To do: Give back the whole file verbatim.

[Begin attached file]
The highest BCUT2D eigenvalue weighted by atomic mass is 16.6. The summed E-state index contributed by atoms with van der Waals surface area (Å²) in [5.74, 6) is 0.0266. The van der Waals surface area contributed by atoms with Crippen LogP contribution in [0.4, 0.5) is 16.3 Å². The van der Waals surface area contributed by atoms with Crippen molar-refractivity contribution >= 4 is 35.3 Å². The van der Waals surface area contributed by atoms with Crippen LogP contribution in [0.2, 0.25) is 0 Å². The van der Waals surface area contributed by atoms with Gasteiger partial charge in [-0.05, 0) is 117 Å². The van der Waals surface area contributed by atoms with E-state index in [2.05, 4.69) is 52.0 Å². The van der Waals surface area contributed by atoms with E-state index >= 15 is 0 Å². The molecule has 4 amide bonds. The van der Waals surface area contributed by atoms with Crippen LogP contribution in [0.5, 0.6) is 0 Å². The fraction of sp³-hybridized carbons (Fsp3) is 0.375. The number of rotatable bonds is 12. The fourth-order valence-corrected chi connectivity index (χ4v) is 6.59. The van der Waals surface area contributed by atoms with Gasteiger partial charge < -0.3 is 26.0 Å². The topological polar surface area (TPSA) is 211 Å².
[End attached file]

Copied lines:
The highest BCUT2D eigenvalue weighted by atomic mass is 16.6. The summed E-state index contributed by atoms with van der Waals surface area (Å²) in [5.74, 6) is 0.0266. The van der Waals surface area contributed by atoms with Crippen LogP contribution in [0.4, 0.5) is 16.3 Å². The van der Waals surface area contributed by atoms with Crippen molar-refractivity contribution >= 4 is 35.3 Å². The van der Waals surface area contributed by atoms with Crippen LogP contribution in [0.2, 0.25) is 0 Å². The van der Waals surface area contributed by atoms with Gasteiger partial charge in [-0.05, 0) is 117 Å². The van der Waals surface area contributed by atoms with E-state index in [2.05, 4.69) is 52.0 Å². The van der Waals surface area contributed by atoms with E-state index >= 15 is 0 Å². The molecule has 4 amide bonds. The van der Waals surface area contributed by atoms with Crippen LogP contribution in [0.5, 0.6) is 0 Å². The fraction of sp³-hybridized carbons (Fsp3) is 0.375. The number of rotatable bonds is 12. The fourth-order valence-corrected chi connectivity index (χ4v) is 6.59. The van der Waals surface area contributed by atoms with Gasteiger partial charge < -0.3 is 26.0 Å². The topological polar surface area (TPSA) is 211 Å².